Find the center of your braid and hold the center up to your forehead. Wrap the ends behind your head so that it feels comfortable but not too loose (remember the yarn will stretch) and tie that permanently. I used two of those tiny rubber band hair ties (since they always break). Now, unbraid your 2 tail ends and re-braid them together into a single braid. Secure the end permanently and trim your ends even.

There are lots of ways to decorate your Elsa hair braid and I thought about getting some sparkly snowflake jewels but when I stumbled across these paper snowflakes in the scrapbooking section of A.C. Moore, I knew I wasn’t going to find a better deal. Put 2 aside for your shoes and hot glue the rest to your braid.

Perfect to DIY your own Frozen Elsa Costume
I already owned a blue skirt and I found this very Elsa-looking top on Amazon for $10!!! I decided to do without the cape (partially because somewhere inside I was convinced my daughter would change her mind at the last second and steal my costume identity) but I did buy some rhinestone stickers for $1.99, also from the scrap-booking section at my local craft store, and my 4 year old had a blast sticking them to me. Yes – they fell off all over the place but she went a little overboard so I had plenty to spare. :)

How to DIY your own Frozen Elsa Costume Shoes
I kept 2 snowflakes leftover from Elsa’s hair and hot glued them onto some teal blue Sueded Pointed Toe Flats from Old Navy. These are another totally different shade, but at least all the pieces of my costume were blue, right?

How to DIY your own Frozen Costumes for a Family - Olaf and Sven
For my son’s Olaf costume, I decided to plan everything around the hat but so many of them were kinda scary looking I was relieved to find this Disney Frozen Flipeez Olaf Hat on Amazon. From there I had planned to put him in just a big, cheap white sweatshirt but I couldn’t find any anywhere! I thought I might have to settle for like 3 layered white shirts for warmth when I noticed a shearling lined brown jacket in the Toddler department. Turned inside out, those unlined brown arms become instant sticks and I have my (off) white snowman. Oh, except there was brown down the center for the zipper too – so I actually had the jacket inside out and backwards. My little guy didn’t seem to mind one bit though. Circles of sticky-back black felt were used as faux buttons and easily covered the interior jacket tag. The best thing about this costume is that I can use all the pieces again later throughout the winter – no waste! :)

Mimi went as Sven the reindeer (a close win over a rock troll). I already had a brown furry cape so she paired that with some brown pants, a black turtleneck and inflatable antlers (the fuzzy ones looked really straggly, plus these were cheaper). Of course her costume wouldn’t be complete without an “Official Arendelle Ice Master and Deliverer” medal, so I found a glittery snowflake and hot glued it to some leftover maroon ribbon from Daddy’s costume to make it a necklace.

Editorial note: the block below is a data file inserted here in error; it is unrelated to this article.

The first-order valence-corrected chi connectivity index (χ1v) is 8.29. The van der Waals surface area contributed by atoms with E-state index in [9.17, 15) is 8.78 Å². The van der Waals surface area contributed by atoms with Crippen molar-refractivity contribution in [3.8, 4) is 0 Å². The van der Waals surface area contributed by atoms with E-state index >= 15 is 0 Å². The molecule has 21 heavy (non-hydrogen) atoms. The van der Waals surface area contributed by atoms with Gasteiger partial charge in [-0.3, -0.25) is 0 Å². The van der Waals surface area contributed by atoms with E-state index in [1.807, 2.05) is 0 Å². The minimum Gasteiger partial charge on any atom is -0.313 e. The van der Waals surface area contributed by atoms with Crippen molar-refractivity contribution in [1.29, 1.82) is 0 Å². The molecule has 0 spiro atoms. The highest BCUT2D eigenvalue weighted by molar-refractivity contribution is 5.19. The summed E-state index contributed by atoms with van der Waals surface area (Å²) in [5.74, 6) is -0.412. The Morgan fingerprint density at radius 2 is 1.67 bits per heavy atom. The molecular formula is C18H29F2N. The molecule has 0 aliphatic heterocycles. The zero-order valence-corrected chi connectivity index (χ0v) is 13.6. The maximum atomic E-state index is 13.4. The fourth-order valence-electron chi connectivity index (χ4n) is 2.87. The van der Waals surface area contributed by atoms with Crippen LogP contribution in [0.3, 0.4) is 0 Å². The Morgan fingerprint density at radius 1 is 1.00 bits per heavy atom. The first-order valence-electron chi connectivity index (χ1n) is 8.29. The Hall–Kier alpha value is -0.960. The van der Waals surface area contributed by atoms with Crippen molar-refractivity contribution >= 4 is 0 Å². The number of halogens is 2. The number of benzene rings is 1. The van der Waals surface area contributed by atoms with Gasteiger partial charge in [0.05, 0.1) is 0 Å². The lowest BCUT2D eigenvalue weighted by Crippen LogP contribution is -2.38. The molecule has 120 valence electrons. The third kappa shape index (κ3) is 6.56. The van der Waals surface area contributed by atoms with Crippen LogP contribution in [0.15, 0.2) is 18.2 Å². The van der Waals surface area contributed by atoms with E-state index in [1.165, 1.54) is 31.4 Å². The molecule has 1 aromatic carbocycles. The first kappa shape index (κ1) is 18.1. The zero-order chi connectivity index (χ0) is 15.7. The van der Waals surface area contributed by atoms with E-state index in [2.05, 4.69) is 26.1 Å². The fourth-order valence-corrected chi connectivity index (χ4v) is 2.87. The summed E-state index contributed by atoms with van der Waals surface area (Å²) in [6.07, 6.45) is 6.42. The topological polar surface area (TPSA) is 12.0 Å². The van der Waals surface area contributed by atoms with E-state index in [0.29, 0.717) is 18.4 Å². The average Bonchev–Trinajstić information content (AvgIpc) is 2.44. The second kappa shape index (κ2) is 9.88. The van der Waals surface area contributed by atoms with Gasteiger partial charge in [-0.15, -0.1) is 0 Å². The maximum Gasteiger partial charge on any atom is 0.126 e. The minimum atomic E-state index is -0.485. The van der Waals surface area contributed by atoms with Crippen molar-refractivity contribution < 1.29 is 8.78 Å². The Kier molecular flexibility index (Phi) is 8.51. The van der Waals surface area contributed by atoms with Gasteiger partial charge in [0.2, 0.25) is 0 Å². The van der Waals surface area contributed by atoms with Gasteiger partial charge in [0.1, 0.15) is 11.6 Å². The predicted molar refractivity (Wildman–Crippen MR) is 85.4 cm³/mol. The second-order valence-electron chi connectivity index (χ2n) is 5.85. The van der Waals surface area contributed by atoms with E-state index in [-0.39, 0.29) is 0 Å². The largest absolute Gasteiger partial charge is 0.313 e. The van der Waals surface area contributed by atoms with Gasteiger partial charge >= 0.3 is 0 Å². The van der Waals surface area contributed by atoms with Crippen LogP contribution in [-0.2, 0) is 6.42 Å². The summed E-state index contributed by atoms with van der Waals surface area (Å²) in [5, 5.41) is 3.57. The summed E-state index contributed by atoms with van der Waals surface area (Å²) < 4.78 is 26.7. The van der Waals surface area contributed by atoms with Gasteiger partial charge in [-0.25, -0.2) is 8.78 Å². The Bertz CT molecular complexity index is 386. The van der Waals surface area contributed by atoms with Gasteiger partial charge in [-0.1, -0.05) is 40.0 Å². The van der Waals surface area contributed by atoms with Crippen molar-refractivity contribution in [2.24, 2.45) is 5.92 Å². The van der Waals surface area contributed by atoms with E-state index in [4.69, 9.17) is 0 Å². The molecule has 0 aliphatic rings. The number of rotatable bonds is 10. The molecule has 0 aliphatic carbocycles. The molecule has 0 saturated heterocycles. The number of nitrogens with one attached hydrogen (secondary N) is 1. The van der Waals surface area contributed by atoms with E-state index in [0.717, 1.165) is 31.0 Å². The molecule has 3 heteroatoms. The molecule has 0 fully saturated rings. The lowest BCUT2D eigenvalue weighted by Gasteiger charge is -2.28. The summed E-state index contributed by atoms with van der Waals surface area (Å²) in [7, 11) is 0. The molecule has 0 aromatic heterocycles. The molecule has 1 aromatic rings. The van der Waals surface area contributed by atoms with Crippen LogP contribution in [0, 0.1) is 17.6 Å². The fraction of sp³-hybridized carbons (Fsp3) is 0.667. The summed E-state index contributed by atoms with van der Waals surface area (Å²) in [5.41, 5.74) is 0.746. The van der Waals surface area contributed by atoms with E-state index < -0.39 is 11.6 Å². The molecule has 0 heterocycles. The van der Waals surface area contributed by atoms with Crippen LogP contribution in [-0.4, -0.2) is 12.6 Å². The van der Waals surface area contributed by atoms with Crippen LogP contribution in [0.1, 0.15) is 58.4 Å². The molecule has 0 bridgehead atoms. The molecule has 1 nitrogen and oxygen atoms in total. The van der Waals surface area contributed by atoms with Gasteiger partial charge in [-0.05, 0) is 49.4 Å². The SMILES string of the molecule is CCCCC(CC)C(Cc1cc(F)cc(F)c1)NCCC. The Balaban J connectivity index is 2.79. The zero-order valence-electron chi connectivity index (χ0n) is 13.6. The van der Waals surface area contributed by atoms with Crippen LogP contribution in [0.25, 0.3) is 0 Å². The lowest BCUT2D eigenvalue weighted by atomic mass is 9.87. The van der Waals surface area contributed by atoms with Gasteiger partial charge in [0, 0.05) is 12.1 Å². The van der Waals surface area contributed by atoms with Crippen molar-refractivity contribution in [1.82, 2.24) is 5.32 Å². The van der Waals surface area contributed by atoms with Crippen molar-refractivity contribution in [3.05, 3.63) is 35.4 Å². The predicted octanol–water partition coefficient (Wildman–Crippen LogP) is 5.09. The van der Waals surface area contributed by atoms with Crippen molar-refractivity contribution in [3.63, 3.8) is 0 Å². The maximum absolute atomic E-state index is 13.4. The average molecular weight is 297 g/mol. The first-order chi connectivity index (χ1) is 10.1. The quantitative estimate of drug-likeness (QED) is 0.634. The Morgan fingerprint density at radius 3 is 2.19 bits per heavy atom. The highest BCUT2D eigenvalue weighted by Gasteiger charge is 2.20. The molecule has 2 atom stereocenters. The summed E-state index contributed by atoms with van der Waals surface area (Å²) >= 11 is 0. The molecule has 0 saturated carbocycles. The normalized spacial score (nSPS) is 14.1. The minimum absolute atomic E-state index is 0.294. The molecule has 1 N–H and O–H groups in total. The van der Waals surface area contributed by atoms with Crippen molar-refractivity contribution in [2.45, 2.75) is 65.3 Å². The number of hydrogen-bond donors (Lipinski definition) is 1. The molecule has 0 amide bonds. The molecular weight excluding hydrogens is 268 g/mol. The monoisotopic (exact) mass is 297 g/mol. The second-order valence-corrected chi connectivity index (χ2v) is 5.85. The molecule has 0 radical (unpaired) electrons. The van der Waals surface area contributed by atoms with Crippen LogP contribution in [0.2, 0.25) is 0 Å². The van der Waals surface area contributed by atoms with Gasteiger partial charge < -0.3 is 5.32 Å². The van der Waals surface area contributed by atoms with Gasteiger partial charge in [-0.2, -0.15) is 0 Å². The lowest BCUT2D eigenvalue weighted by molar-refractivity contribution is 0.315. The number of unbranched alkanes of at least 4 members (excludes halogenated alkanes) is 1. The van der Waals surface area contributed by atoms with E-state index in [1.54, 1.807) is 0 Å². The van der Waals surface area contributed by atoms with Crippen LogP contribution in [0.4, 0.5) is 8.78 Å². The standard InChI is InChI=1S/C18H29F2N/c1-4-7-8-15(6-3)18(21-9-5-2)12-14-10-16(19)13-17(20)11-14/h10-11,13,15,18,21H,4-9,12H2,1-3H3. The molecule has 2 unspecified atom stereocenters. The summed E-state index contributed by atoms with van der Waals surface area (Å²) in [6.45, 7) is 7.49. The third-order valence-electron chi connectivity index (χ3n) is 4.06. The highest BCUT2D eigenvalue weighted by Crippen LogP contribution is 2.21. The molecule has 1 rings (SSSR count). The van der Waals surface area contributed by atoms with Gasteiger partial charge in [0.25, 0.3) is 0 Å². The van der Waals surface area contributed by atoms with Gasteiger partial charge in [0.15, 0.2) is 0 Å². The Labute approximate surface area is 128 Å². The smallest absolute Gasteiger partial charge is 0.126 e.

How to DIY your own Frozen Kristoff CostumeMy husband’s costume was the only one that required sewing but it was still fairly simple. He used his own gray twill pants an Bogs boots to finish off the look.

HOW TO: I started by pinning the grosgrain ribbon around the collar and v-neck of the shirt/tunic. Then I added a stripe across each shoulder, following the existing seam. I didn’t have a thicker piece of ribbon, so I laid 2 about 6 inch long pieces of my 1.5 inch wide ribbon side by side down the front of the shirt from the point of the v-neck and sewed everything down. Next, I cut out a V shape from the bottom right side of the tunic and pinned faux fur along both sides of the V and around the bottom hem. I pinned and sewed faux fur around both arms and the neckline – but not all the way to the center of the V-neck – leave an inch or 2 free of fur there. I don’t think you can even tell in the picture above that I left that empty space in front, but, trust me, his chin would have been swallowed by fur otherwise (it also helps ensure he can pull the shirt over his head – see below).

Quick tip: I found out that sewing trim onto jersey material is hard; if you pull too much, it’ll bunch and if you pull too little, the sleeves might be too tight to get on. To solve this, I sewed 3/4 of the way around and left the a big tail at the underside of the sleeve. Then I had my husband try on the shirt to make sure his arms fit in and just did a quick tack stitch by hand to connect the fur pieces and cover the empty section. Faux fur is so forgiving, it was completely unnoticeable.

Frozen Anna Boots After Tantrum
P.S. This is what happens to the boots after they’ve been worn during an epic, probably candy-fueled, tantrum. Next time I’ll add some sort of mod podge or sealant or something over the top of the glitter glue. But it was good while it lasted!
How to DIY your own Frozen Costumes for a Family
HAPPY HALLOWEEN!

How to Recycle Your Old Changing Table

We stopped using my daughter’s changing table around the time she started wearing pull-ups, but we kept it for months afterwards because it was working well enough as a mini dresser. The bins were easy for her to access and the socks & undies drawer underneath the pad was high enough to keep little brother from pulling everything out over & over again (his favorite game elsewhere). But that big open space on top was WAY too convenient – it was a magnet for junk, so I knew we had to get rid of it. It was also time O got a real dresser anyway – those bins were looking smaller and smaller every year. (P.S. I took the picture below after I had already started trying to peel off the reusable stickers – there used to be 2 on the drawer as you can probably tell. There was also a third bin on the top shelf – snatched by a child at picture time – and a soft green minky changing pad cover that looked really nice all together).